Sanford scandal stirs sexist stereotypes

The way some media has been covering South Carolina Gov. Mark Sanford's affair with a woman from Argentina plays into some sexist stereotypes about Latina women.

She was called a "hottie," an "Argentine firecracker" and his "Latin lover" by the New York Daily News.

Some headlines have made the obvious "it takes two to tango" or "last tango" reference. Could that be more cliché?

But something about the objectification of this woman, Maria Belen Shapur, really disturbs me. She is a successful, multilingual businesswoman.

But in every media outlet she is constantly referred to as his "mistress." It makes her sound like a kept woman and clearly she was supporting herself and her two children.

Where is the word that is the male equivalent to mistress? Technically, it's master but nobody uses that word anymore.

In the coverage, he is respectfully referred to by his title of governor. But she is "the mistress."

Why not call him what he is - a liar, a cheater, a slimeball?

The truth is there are more words for a loose woman in English than for a loose man.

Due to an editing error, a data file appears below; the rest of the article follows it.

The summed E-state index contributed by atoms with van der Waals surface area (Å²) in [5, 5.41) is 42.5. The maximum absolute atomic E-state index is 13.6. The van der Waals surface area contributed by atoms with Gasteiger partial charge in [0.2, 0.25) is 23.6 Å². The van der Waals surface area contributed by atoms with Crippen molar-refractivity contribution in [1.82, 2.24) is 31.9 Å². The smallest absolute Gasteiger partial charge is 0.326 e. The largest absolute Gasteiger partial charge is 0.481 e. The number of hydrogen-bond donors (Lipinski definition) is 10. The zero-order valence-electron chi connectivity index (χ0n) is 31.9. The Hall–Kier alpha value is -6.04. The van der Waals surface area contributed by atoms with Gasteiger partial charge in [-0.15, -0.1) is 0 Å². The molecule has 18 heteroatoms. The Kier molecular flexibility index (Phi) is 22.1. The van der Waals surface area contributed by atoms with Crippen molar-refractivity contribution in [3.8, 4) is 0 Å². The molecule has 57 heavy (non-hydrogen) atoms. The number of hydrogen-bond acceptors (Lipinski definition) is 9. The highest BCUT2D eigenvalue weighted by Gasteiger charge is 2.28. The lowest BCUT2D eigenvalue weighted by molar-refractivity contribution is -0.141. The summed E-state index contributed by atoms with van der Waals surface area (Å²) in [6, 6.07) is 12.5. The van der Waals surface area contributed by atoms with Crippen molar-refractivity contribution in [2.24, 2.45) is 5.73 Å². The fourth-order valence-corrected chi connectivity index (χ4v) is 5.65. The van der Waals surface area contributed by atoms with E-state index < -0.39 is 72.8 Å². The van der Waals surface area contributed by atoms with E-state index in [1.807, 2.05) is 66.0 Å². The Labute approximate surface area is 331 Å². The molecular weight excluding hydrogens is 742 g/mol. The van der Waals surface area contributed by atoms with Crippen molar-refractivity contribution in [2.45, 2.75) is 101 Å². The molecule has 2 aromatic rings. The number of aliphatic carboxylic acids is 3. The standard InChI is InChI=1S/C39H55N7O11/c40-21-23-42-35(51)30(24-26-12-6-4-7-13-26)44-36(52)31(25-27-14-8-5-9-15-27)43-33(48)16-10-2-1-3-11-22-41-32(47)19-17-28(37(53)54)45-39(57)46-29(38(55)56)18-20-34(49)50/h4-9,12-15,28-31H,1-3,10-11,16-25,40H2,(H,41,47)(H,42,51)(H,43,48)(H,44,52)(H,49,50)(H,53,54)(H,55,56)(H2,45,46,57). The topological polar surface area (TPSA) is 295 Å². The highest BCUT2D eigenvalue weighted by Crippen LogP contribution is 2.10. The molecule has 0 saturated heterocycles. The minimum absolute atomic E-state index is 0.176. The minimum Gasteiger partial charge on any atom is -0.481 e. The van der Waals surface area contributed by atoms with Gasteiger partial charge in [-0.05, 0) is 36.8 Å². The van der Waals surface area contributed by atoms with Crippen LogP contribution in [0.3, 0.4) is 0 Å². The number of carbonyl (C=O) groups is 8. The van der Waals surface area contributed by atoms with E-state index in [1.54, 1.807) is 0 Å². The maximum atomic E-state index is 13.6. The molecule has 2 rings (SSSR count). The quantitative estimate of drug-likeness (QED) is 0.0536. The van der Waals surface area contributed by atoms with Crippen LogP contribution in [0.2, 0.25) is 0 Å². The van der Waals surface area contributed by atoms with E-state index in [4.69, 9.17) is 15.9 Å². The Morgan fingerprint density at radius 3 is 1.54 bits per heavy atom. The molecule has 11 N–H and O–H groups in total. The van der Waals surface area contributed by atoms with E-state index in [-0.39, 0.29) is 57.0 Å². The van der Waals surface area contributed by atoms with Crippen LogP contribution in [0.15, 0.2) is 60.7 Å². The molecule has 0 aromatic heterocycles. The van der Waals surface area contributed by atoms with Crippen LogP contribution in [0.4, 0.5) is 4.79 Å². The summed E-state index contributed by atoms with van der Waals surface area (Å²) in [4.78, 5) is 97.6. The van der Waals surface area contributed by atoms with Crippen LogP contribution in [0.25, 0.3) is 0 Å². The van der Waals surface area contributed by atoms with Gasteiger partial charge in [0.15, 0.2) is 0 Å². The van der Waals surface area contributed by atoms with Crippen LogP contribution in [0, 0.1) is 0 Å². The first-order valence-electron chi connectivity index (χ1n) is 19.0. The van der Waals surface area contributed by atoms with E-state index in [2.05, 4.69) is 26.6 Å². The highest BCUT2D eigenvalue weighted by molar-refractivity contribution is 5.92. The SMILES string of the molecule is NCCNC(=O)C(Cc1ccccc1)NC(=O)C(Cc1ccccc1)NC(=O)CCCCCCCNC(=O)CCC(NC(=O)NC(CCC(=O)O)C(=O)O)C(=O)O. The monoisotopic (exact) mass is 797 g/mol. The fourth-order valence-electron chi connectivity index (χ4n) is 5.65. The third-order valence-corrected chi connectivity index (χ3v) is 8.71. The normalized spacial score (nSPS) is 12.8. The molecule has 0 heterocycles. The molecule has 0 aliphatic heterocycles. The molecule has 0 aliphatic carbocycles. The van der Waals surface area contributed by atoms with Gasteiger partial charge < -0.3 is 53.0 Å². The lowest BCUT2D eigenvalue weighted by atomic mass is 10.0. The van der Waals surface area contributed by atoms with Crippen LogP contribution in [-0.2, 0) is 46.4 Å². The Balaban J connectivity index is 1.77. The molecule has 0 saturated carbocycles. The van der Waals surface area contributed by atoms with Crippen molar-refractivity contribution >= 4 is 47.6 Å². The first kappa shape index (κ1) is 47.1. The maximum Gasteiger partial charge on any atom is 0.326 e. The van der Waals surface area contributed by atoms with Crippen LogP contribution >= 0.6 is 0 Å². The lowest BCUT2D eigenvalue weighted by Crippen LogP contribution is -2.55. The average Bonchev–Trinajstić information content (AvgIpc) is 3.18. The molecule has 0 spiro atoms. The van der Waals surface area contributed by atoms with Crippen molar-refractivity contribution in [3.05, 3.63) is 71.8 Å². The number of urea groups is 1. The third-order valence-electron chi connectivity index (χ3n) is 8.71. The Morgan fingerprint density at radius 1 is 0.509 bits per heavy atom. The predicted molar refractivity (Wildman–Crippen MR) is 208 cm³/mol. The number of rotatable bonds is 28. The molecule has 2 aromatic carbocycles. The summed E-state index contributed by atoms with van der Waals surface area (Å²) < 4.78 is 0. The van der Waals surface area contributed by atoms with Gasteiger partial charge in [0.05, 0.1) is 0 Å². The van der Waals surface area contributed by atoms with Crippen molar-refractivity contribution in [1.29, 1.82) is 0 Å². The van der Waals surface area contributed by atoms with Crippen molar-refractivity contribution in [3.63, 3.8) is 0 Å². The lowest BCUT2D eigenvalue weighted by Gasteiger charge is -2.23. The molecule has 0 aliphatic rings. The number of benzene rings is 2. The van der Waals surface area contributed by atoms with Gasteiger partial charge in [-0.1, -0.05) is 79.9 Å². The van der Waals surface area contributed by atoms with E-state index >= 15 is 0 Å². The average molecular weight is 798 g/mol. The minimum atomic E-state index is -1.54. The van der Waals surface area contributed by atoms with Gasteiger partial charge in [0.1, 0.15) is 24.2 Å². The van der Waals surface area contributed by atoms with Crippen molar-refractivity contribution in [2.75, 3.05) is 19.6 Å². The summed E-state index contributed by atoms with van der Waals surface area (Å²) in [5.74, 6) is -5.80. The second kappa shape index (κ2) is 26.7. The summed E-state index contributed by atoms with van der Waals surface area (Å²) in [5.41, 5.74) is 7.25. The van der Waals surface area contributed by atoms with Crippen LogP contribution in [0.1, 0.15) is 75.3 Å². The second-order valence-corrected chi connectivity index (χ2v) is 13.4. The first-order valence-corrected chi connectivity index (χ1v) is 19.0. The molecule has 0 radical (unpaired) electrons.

Linguist Julia Penelope located 220 English words meaning "promiscuous woman," but found only 20 for "promiscuous man."
In one headline on the Miami Herald Web site, the writer called Shapur his girlfriend, which seems like a less sexist choice of words.

Clearly, the coverage is salacious and his affair only matters to the
public if he used public funds or abused his office to see this woman.

We don't need another scandal a la Bill and Monica to distract us from important issues like the economy.

She should have used better judgment than getting involved with a
married man. If he loved her so much, he should have told his wife and
asked for a divorce.

Still, I think we should show more respect for Ms. Shapur. She doesn't deserve to be stereotyped or objectified by the media.

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